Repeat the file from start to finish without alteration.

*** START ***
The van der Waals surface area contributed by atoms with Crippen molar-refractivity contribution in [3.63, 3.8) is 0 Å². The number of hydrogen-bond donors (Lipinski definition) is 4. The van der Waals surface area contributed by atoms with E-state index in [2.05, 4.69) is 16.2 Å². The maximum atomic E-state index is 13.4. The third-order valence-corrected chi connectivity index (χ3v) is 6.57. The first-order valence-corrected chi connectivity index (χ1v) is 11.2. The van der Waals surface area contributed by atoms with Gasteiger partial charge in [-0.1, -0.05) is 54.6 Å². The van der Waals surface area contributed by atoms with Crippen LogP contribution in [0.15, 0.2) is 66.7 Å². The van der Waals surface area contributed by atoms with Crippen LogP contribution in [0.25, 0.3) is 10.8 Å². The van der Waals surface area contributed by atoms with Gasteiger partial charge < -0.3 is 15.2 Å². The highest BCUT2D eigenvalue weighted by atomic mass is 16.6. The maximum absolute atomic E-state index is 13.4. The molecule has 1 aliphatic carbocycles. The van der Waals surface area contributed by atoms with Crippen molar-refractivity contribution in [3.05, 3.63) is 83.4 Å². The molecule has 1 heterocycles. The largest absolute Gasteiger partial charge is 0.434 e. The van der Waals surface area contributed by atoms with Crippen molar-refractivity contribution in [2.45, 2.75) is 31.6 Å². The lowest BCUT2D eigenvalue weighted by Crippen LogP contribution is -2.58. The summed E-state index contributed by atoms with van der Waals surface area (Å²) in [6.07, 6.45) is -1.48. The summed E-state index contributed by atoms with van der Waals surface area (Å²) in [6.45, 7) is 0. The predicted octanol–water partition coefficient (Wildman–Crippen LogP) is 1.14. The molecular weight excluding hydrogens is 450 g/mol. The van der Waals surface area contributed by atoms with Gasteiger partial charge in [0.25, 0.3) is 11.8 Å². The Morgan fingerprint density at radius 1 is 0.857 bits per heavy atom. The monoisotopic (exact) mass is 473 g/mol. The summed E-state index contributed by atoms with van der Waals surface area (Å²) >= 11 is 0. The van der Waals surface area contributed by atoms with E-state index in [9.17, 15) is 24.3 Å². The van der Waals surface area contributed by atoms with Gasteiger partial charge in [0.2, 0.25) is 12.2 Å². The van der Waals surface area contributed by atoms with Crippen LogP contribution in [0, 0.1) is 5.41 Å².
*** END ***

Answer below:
The van der Waals surface area contributed by atoms with Crippen molar-refractivity contribution in [3.63, 3.8) is 0 Å². The number of hydrogen-bond donors (Lipinski definition) is 4. The van der Waals surface area contributed by atoms with E-state index in [2.05, 4.69) is 16.2 Å². The maximum atomic E-state index is 13.4. The third-order valence-corrected chi connectivity index (χ3v) is 6.57. The first-order valence-corrected chi connectivity index (χ1v) is 11.2. The van der Waals surface area contributed by atoms with Gasteiger partial charge in [-0.1, -0.05) is 54.6 Å². The van der Waals surface area contributed by atoms with Crippen LogP contribution in [0.15, 0.2) is 66.7 Å². The van der Waals surface area contributed by atoms with Crippen LogP contribution in [0.25, 0.3) is 10.8 Å². The van der Waals surface area contributed by atoms with Gasteiger partial charge < -0.3 is 15.2 Å². The highest BCUT2D eigenvalue weighted by atomic mass is 16.6. The maximum absolute atomic E-state index is 13.4. The molecule has 1 aliphatic carbocycles. The van der Waals surface area contributed by atoms with Crippen molar-refractivity contribution in [3.05, 3.63) is 83.4 Å². The molecule has 1 heterocycles. The largest absolute Gasteiger partial charge is 0.434 e. The van der Waals surface area contributed by atoms with Crippen molar-refractivity contribution in [2.45, 2.75) is 31.6 Å². The lowest BCUT2D eigenvalue weighted by Crippen LogP contribution is -2.58. The summed E-state index contributed by atoms with van der Waals surface area (Å²) in [6.07, 6.45) is -1.48. The summed E-state index contributed by atoms with van der Waals surface area (Å²) in [6.45, 7) is 0. The predicted octanol–water partition coefficient (Wildman–Crippen LogP) is 1.14. The molecular weight excluding hydrogens is 450 g/mol. The van der Waals surface area contributed by atoms with Gasteiger partial charge in [0.25, 0.3) is 11.8 Å². The Morgan fingerprint density at radius 1 is 0.857 bits per heavy atom. The monoisotopic (exact) mass is 473 g/mol. The summed E-state index contributed by atoms with van der Waals surface area (Å²) >= 11 is 0. The van der Waals surface area contributed by atoms with E-state index in [9.17, 15) is 24.3 Å². The van der Waals surface area contributed by atoms with Gasteiger partial charge in [0.2, 0.25) is 12.2 Å². The van der Waals surface area contributed by atoms with Crippen LogP contribution in [0, 0.1) is 5.41 Å².